IMPORTANT After, implementing this function it will change the visibility of published posts to draft should they use less than the minimum word threshold you set in the function.
// Minimum Word Length
function vpsb_minimum_word_message($messages) {

global $post;
$content = $post->post_content;
if (str_word_count($content) < 1000 ) {
$error_message = 'Error! Your post is below the minimum word length. It needs to be at least 1000 words.’;
add_settings_error('post_short_error', '', $error_message, 'error');
settings_errors( 'post_short_error' );
$post->post_status = 'draft';
return; }
return $messages; }

add_action('post_updated_messages', ‘vpsb_minimum_word_message’);

If you want to change the minimum word count, simply edit the number in this line if (str_word_count($content) < 1000 ) {. For example, if you wanted 500 as the minimum word count you would change the code to read if (str_word_count($content) < 500 ) {. If you want to customise the error message displayed, you simply need to change the $error_message = line. For example, if you want the error message to say, Error! Your post needs to be at least 1000 words in length, you simply need to edit the code to $error_message = 'Error! Your post needs to be at least 1000 words in length.’;.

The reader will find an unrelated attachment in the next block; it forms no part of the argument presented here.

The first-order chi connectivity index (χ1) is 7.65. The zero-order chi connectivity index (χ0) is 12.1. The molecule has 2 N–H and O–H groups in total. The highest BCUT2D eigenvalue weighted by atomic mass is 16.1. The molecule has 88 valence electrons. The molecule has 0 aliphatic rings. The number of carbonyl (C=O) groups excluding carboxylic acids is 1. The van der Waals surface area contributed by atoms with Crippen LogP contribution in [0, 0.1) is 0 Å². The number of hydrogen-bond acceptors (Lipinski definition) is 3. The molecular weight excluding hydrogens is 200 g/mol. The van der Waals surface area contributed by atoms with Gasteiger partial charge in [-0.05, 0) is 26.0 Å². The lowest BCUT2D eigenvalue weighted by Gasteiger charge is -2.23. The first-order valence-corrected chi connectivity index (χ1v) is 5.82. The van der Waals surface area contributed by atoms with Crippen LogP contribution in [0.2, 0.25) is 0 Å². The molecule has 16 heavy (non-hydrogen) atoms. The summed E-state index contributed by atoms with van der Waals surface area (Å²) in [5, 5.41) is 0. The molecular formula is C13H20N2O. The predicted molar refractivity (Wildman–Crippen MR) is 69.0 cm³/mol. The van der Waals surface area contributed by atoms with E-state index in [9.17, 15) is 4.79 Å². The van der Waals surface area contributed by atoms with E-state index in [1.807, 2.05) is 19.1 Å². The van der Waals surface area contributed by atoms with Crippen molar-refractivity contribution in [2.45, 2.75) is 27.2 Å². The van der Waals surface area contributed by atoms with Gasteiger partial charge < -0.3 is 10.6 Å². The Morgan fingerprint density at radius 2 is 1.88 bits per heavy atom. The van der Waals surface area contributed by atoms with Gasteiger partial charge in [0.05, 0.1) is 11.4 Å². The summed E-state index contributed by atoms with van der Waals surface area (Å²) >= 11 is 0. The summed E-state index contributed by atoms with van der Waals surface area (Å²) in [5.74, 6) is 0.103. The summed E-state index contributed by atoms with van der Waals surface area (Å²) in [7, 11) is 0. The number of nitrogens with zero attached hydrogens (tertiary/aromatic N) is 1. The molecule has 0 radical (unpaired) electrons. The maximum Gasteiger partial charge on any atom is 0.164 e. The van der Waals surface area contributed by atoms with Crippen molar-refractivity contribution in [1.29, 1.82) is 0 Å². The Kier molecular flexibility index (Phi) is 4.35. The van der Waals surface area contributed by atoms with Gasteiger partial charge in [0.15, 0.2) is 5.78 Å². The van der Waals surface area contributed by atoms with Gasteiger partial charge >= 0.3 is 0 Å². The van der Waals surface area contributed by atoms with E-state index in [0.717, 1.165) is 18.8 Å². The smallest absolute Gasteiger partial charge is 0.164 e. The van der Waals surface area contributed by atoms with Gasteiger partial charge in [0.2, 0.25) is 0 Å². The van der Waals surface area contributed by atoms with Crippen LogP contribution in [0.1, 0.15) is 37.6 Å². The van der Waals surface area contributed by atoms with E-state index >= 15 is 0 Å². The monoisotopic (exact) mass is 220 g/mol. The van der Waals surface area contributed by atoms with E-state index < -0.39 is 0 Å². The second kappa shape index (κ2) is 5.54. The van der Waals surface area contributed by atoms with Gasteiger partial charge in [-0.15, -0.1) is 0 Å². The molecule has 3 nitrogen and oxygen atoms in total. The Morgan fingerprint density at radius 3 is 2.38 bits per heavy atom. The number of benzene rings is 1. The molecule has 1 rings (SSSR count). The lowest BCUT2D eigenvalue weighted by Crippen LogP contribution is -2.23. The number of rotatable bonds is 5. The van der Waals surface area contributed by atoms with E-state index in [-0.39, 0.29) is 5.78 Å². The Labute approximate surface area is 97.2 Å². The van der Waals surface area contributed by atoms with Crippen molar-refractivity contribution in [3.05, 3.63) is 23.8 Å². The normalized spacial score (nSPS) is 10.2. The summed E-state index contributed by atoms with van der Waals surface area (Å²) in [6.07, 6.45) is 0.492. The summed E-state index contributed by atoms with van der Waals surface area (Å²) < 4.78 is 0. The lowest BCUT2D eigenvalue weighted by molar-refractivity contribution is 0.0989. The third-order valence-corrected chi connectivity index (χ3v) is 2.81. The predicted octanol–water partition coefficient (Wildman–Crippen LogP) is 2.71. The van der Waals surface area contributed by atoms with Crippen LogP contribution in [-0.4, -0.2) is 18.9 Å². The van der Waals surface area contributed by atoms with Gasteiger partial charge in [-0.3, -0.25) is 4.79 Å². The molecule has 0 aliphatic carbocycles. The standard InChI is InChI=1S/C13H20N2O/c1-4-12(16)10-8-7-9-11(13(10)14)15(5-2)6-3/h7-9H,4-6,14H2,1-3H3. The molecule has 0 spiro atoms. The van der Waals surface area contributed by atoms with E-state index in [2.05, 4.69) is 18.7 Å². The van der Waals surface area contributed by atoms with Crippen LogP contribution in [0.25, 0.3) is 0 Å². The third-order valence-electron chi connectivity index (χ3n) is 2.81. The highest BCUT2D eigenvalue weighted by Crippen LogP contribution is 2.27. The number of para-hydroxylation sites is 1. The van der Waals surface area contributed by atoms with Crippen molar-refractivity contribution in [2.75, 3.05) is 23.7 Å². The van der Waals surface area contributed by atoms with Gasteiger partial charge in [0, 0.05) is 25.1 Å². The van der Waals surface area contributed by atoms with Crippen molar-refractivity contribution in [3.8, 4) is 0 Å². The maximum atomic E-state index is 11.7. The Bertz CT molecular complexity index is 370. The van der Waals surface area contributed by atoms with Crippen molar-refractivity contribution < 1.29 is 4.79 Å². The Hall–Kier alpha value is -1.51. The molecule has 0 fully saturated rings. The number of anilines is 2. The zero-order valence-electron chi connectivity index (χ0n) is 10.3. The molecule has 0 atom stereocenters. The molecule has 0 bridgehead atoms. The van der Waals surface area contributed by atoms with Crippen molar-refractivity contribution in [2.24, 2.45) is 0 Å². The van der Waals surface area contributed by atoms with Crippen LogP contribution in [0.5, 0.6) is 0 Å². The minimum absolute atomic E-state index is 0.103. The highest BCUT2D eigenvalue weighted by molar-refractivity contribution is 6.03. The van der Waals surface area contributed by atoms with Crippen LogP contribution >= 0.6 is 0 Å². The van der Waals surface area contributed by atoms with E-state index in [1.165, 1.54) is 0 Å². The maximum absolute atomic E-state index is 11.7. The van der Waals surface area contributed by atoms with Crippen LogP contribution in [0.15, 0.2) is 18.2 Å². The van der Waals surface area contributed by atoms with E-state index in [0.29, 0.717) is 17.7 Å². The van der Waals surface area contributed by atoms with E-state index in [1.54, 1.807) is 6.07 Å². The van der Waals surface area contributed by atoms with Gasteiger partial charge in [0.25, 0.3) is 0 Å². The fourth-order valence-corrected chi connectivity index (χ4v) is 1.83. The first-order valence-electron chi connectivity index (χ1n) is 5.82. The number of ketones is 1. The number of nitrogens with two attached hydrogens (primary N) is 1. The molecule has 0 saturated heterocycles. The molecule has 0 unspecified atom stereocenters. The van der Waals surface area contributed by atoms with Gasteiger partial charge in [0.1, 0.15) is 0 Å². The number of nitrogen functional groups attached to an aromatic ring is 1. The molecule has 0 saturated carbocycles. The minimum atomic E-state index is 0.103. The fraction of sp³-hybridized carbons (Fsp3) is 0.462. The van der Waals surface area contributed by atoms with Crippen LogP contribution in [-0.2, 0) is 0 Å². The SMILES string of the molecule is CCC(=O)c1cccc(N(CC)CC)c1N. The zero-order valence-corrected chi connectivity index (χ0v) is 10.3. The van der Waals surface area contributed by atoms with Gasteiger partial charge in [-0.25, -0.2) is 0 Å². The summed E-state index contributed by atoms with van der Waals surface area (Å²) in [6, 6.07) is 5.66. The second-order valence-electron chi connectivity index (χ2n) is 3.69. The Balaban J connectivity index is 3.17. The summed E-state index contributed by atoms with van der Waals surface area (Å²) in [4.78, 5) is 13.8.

TIP After, implementing this function be sure to check the visibility of your previously published posts as they may have change status to draft. This function works very well with our How to Add Post Word Count Stats tutorial which enables you to quickly see the total word count of each post directly in the post admin screen.

That’s it. You have now successfully set a minimum word count for your WordPress posts.



This guide was written by the VPS Basics editorial team, led by Gilberto Van Roosen. They are a unique blend of people who are dedicated to providing highly detailed, comprehensive and easy to follow tutorials, written in plain English. They specialise in tutorials for managing Linux servers, its software and WordPress.